W3C home > Mailing lists > Public > public-html@w3.org > March 2010

Re: HTML's table model vs @hidden & display:none

From: Tab Atkins Jr. <jackalmage@gmail.com>
Date: Wed, 24 Mar 2010 10:17:40 -0700
Message-ID: <dd0fbad1003241017h5077f5c7pe3905984e3a25d1f@mail.gmail.com>
To: Leif Halvard Silli <xn--mlform-iua@xn--mlform-iua.no>
Cc: HTMLwg <public-html@w3.org>
On Tue, Mar 23, 2010 at 4:38 PM, Leif Halvard Silli
<xn--mlform-iua@xn--mlform-iua.no> wrote:
> This is simple: I cannot be certain about the semantics of <!--<td>-->.
> Whereas I can be certain about the semantics of a <td>. And especially
> about a <td disabled>. This way I can also answer why I *want* to have
> a <td>  - it is sensical. Via CSS selectors, I can also verify that I
> did things correctly.

What?  Of course you can be sure about the semantics of <!--<td>-->.
It's a comment.  That's it.  Nothing special required.

The reason you may want to have it is also easy - to make your source
code prettier.  Again, that's it.  Nothing special.

You are trying to fix a perceived problem with source code formatting.
 You brought up a perfectly serviceable solution that doesn't require
any changes to any spec, and has 0 possible side-effects.  What,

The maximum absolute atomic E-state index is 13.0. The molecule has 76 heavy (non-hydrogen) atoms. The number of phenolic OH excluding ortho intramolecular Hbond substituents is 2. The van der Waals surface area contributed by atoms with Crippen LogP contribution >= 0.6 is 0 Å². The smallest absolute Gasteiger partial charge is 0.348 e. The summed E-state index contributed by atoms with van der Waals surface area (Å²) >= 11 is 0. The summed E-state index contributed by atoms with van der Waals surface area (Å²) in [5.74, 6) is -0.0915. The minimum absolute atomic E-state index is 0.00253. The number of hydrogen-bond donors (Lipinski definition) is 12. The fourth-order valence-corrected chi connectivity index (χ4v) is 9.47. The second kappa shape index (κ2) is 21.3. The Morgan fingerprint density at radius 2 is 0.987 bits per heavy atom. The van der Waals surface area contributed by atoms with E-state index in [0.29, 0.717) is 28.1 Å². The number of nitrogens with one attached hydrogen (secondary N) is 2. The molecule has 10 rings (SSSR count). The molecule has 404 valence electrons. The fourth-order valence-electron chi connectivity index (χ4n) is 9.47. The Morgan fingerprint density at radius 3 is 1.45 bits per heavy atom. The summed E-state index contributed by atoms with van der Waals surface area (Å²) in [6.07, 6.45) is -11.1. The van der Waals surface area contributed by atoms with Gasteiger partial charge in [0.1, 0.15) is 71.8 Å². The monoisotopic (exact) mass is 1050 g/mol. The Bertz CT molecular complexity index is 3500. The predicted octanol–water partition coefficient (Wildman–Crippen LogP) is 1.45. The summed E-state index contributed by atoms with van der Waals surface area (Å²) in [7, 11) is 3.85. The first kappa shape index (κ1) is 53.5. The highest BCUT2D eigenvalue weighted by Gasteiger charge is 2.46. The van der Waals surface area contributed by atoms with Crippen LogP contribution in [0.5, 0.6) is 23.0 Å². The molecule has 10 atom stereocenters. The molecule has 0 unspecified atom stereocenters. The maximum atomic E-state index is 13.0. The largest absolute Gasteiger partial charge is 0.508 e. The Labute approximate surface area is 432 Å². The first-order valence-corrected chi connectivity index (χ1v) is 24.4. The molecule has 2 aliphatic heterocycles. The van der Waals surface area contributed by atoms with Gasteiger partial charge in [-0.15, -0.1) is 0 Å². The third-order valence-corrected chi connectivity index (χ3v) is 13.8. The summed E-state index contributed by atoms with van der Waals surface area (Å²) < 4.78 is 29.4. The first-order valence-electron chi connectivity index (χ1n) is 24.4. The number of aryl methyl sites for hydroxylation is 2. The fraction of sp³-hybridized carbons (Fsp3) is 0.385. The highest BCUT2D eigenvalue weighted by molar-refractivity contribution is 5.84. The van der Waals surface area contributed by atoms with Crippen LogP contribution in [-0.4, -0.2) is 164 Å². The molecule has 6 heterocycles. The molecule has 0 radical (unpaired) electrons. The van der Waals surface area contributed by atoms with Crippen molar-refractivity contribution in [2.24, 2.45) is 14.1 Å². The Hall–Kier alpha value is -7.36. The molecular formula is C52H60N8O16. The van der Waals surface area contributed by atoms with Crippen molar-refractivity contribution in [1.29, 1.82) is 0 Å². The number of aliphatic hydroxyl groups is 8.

exactly, is wrong with just using a comment to indicate the 'missing'
cell?

>>> The :nth-col() solution seems fine. And it is the more fine because it
>>> is not incompatible solution I suggest - which is a solution that works
>>> *today*. (Give and take the usual IE peculiarities and stuff, which we
>>> know how to work around.)
>>
>> No, it definitely *is* incompatible.  The extra <td> will shift the
>> column that the following <td>s are in, which will affect which cells
>> get matched by a given :nth-col() rule.
>
> Really? Well, it doesn't have to be defined that way. Not unless there
> other inter-operability problems that are solved by insisting on this
> behavior. If there are such inter-operability problems, then I think
> validators should have much stronger warnings than they I found reason
> to have to date. (To date only Validator.nu warns at all, it seems.)

Either @hidden on table-cells is *only* used for this, in which case
we can make :nth-col and all other column-based things ignore the cell
completely, or @hidden on table-cells is useful for other things, in
which case we can't.  We can't do both.  A table-cell is either part
of a column, or it's not.

>> If we make it *not* do so (that is, if we pretend that <td hidden> or
>> whatnot is completely ignored by the table model in all ways), then we
>> get things screwed up when we want use add @hidden to a table cell for
>> a *legitimate* reason.  Our cells, which are set up properly and
>> aligned with the correct columns, will suddenly shift and match
>> wrongly.
>
> It is not the same whether we use <td hidden> or <td whatnot>. If
> @whatnot is an attribute with the meaning "disabled cell/element", and
> if you also apply @hidden to the same cell, what problem would there